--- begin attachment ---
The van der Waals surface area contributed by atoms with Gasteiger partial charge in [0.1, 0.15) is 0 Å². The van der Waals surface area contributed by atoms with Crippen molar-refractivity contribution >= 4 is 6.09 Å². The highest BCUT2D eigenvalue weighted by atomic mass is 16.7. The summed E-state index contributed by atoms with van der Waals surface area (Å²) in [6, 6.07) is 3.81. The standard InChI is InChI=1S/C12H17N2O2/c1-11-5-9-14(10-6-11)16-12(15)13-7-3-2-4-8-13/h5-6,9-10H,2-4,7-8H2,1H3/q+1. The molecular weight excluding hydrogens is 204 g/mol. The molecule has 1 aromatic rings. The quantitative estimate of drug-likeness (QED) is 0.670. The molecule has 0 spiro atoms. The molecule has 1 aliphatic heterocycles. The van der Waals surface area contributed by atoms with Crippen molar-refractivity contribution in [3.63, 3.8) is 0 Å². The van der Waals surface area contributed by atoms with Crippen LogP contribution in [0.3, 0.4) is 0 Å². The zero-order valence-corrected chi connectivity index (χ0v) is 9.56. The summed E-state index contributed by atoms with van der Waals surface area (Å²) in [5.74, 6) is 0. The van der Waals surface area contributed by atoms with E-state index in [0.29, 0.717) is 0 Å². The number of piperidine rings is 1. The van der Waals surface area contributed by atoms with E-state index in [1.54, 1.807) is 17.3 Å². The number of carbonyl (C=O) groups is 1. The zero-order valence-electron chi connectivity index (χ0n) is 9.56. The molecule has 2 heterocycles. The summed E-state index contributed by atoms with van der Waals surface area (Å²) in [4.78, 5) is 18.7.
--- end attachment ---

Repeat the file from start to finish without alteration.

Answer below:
The van der Waals surface area contributed by atoms with Gasteiger partial charge in [0.1, 0.15) is 0 Å². The van der Waals surface area contributed by atoms with Crippen molar-refractivity contribution >= 4 is 6.09 Å². The highest BCUT2D eigenvalue weighted by atomic mass is 16.7. The summed E-state index contributed by atoms with van der Waals surface area (Å²) in [6, 6.07) is 3.81. The standard InChI is InChI=1S/C12H17N2O2/c1-11-5-9-14(10-6-11)16-12(15)13-7-3-2-4-8-13/h5-6,9-10H,2-4,7-8H2,1H3/q+1. The molecular weight excluding hydrogens is 204 g/mol. The molecule has 1 aromatic rings. The quantitative estimate of drug-likeness (QED) is 0.670. The molecule has 0 spiro atoms. The molecule has 1 aliphatic heterocycles. The van der Waals surface area contributed by atoms with Crippen molar-refractivity contribution in [3.63, 3.8) is 0 Å². The van der Waals surface area contributed by atoms with Crippen LogP contribution in [0.3, 0.4) is 0 Å². The zero-order valence-corrected chi connectivity index (χ0v) is 9.56. The summed E-state index contributed by atoms with van der Waals surface area (Å²) in [5.74, 6) is 0. The van der Waals surface area contributed by atoms with E-state index in [0.29, 0.717) is 0 Å². The number of piperidine rings is 1. The van der Waals surface area contributed by atoms with E-state index in [1.54, 1.807) is 17.3 Å². The number of carbonyl (C=O) groups is 1. The zero-order valence-electron chi connectivity index (χ0n) is 9.56. The molecule has 2 heterocycles. The summed E-state index contributed by atoms with van der Waals surface area (Å²) in [4.78, 5) is 18.7.